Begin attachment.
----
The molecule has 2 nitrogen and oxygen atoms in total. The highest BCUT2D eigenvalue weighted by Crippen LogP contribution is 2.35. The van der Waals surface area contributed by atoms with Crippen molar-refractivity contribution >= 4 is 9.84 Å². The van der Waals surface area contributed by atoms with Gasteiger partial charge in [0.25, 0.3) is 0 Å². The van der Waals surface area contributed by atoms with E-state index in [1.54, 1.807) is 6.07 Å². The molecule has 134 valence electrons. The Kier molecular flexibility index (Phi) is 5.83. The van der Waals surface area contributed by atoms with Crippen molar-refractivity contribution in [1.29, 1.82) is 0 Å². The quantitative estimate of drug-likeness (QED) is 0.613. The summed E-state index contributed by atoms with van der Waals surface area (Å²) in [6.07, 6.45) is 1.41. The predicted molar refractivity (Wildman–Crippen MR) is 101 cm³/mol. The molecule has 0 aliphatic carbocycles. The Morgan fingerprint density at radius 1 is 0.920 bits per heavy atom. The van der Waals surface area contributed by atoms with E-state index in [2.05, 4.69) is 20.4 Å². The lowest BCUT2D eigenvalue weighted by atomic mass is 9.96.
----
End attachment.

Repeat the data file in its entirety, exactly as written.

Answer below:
The molecule has 2 nitrogen and oxygen atoms in total. The highest BCUT2D eigenvalue weighted by Crippen LogP contribution is 2.35. The van der Waals surface area contributed by atoms with Crippen molar-refractivity contribution >= 4 is 9.84 Å². The van der Waals surface area contributed by atoms with Gasteiger partial charge in [0.25, 0.3) is 0 Å². The van der Waals surface area contributed by atoms with E-state index in [1.54, 1.807) is 6.07 Å². The molecule has 134 valence electrons. The Kier molecular flexibility index (Phi) is 5.83. The van der Waals surface area contributed by atoms with Crippen molar-refractivity contribution in [1.29, 1.82) is 0 Å². The quantitative estimate of drug-likeness (QED) is 0.613. The summed E-state index contributed by atoms with van der Waals surface area (Å²) in [6.07, 6.45) is 1.41. The predicted molar refractivity (Wildman–Crippen MR) is 101 cm³/mol. The molecule has 0 aliphatic carbocycles. The Morgan fingerprint density at radius 1 is 0.920 bits per heavy atom. The van der Waals surface area contributed by atoms with E-state index in [2.05, 4.69) is 20.4 Å². The lowest BCUT2D eigenvalue weighted by atomic mass is 9.96.